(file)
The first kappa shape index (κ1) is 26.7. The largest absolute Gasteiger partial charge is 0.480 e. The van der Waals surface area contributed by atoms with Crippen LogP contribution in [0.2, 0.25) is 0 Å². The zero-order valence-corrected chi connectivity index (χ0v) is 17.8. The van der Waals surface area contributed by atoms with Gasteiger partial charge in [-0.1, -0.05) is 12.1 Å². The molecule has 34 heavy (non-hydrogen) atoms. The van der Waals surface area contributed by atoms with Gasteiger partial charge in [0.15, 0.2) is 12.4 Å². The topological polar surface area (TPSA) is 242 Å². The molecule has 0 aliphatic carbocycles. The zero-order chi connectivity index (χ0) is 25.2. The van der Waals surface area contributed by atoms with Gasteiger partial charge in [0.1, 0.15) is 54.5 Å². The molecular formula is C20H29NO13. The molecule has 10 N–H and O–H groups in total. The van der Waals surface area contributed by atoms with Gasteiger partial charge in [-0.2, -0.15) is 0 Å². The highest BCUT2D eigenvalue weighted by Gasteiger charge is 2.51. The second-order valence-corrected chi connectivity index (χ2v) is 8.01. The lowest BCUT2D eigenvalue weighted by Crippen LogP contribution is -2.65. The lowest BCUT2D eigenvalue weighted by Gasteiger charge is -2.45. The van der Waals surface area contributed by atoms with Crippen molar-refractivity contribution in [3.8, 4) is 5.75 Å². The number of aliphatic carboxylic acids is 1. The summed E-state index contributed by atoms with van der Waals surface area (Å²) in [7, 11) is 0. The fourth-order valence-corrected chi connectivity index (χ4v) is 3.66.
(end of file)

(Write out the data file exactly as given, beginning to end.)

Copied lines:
The first kappa shape index (κ1) is 26.7. The largest absolute Gasteiger partial charge is 0.480 e. The van der Waals surface area contributed by atoms with Crippen LogP contribution in [0.2, 0.25) is 0 Å². The zero-order valence-corrected chi connectivity index (χ0v) is 17.8. The van der Waals surface area contributed by atoms with Gasteiger partial charge in [-0.1, -0.05) is 12.1 Å². The molecule has 34 heavy (non-hydrogen) atoms. The van der Waals surface area contributed by atoms with Gasteiger partial charge in [0.15, 0.2) is 12.4 Å². The topological polar surface area (TPSA) is 242 Å². The molecule has 0 aliphatic carbocycles. The zero-order chi connectivity index (χ0) is 25.2. The van der Waals surface area contributed by atoms with Gasteiger partial charge in [0.1, 0.15) is 54.5 Å². The molecular formula is C20H29NO13. The molecule has 10 N–H and O–H groups in total. The van der Waals surface area contributed by atoms with Gasteiger partial charge in [-0.2, -0.15) is 0 Å². The highest BCUT2D eigenvalue weighted by Gasteiger charge is 2.51. The second-order valence-corrected chi connectivity index (χ2v) is 8.01. The lowest BCUT2D eigenvalue weighted by Crippen LogP contribution is -2.65. The lowest BCUT2D eigenvalue weighted by Gasteiger charge is -2.45. The van der Waals surface area contributed by atoms with Crippen molar-refractivity contribution in [3.8, 4) is 5.75 Å². The number of aliphatic carboxylic acids is 1. The summed E-state index contributed by atoms with van der Waals surface area (Å²) in [7, 11) is 0. The fourth-order valence-corrected chi connectivity index (χ4v) is 3.66.